After almost three months of being launched, the “Dry Waste Management Initiative” project is a huge sucess members of the The Brigade Millennium Cassia Apartment Owners Association say. The project is designed on a holistic perspective, along all the dimensions of reduce, reuse and recycle. In January 2010, the residents of the apartment implemented the project.
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The Cassia block of the Brigade Millennium complex in South Bangalore’s JP Nagar 7th Phase is a typical community of urban dwellers. With 195 apartments, spread over 15 floors, this residential building has both, a significant demand on resources as well as a significant footprint on the environment.
Prior to 2010, waste management in Cassia was like most other apartment buildings in the city – residents or domestic help would dump garbage bags down the chute, and several times a week, the garbage truck would come by to cart the consolidated waste away.
Recyclables (paper, plastic, glass, metal) are collected in drums, placed on each floor, and periodically cleared up by an NGO, Samarthan Trust for the disable which uses this to generate income for their charitable activities. Apart from the social contributions the load on the original waste management is much less and an unexpected side benefit is that the increase in the overall “waste-consciousness” among residents.
163 kgs of waste was collected in a period of four weeks according to a report by Samarthan. However, Swaroopa B, a member of the managing committee, in charge of housekeeping and the person who drove this program from conceptualisation to execution says, “this is only approximately 33% of the dry waste that can be collected (based on general standards of waste generation by urban households). We have to continue educating and reaching out to both residents and domestic help, on an ongoing basis, to bring that figure up to 90 or even 100 per cent".
This program has several unique features, described below.
Segregation at source
Residents segregate unwanted material in their apartments into four categories: (a) Reusables (b) Recyclables (c) Hazardous Waste (d) Organic Waste. Reusables (old clothes, utensils, etc.) are taken to a separate storage area (there is a dedicated room on the Ground Floor) and donated to the NGO with which the Association has tied up.
Recyclables (paper, plastic, glass, metal) are collected in drums, placed on each floor, and periodically cleared up by the NGO which uses this to generate income for their charitable activities. Incidentally, the drums used to collect recyclables are themselves reused – just another fact that brings out the comprehensiveness of the whole program.
Hazardous waste (used batteries, light bulbs, fluorescent tubes, CDs and so on) is collected centrally at the building reception and collected periodically by the NGO for safe and proper disposal. Finally, organic waste is routed through the garbage chute to the original garbage collection method. There is a plan, though, in the near future of composting this to create the building’s own supply of manure for the garden.
Education and proliferation
The Association realised right in the beginning that designing a good process is useless, if it’s not socialised properly with all stakeholders. Here’s where they struck upon the innovative idea of using the building’s children as a key element in popularising this initiative.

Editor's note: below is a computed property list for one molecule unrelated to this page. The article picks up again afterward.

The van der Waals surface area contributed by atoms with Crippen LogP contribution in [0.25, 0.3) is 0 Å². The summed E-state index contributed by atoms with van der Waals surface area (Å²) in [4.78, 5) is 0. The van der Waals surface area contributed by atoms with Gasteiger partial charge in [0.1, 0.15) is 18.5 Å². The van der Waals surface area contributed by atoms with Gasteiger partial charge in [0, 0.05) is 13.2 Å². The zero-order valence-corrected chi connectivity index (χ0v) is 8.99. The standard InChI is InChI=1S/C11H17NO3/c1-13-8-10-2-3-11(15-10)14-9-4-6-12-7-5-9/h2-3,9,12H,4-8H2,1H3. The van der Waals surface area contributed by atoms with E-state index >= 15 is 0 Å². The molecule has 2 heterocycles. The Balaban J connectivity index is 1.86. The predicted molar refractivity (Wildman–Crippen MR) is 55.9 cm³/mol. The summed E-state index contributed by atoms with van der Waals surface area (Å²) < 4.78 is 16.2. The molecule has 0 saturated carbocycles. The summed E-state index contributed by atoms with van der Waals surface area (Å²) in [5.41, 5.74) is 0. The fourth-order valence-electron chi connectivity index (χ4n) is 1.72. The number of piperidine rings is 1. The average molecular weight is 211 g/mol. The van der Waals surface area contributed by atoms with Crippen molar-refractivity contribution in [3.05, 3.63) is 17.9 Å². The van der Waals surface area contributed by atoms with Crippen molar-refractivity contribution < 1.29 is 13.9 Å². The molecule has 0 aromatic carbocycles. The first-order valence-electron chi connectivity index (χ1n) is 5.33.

Swaroopa says, “Children not only have a high level of enthusiasm – very often infectious – but have a huge interest in this as they are the primary stakeholders of any initiative designed to save the environment. That’s why we came up with the tagline ‘Save the Environment for our Children’ and used the kids to spread the message throughout the Residents and the Domestic Help”.
The children staged a street play to launch the program and spread the word among the Residents and came forward to take responsibility of their own homes waste management practices. While children played a key role in educating residents, the program would not have succeeded without the active understanding and participation of the domestic help.
Swaroopa conducted several education sessions, targeted exclusively for the domestic help. They would gather on the terrace and sip their soft drinks while watching a presentation on caring for the Environment on a 32” LCD TV and listening to the practical measures involved, in Kannada. “What was interesting was that, even though we targeted these sessions at the domestic help, we had some residents joining in as well, who were keen to understand what this new initiative was all about”, she adds.
The outcome of the program is apparent in a different way, as well. Apart from the social contributions through the NGO, the load on the original waste management is much less and an unexpected side benefit is that the increase in the overall “waste-consciousness” has led to much neater and cleaner Janitor and Garbage Rooms.
What’s next? Swaroopa shares some information on future plans. “Our community always has been and will be environmentally sensitive. Among the programs we’re implementing in the near future, there are initiatives for Rainwater Harvesting – not just for statutory compliance, but to actually reduce our consumption of BWSSB water; Composting of Organic Waste; Alternate Lighting in common areas to reduce our carbon footprint and many more”. “We’ll be sure to share our successes, as and when they come”, she adds with a smile, “Keep watching out for Cassia in the news or go to our website”.⊕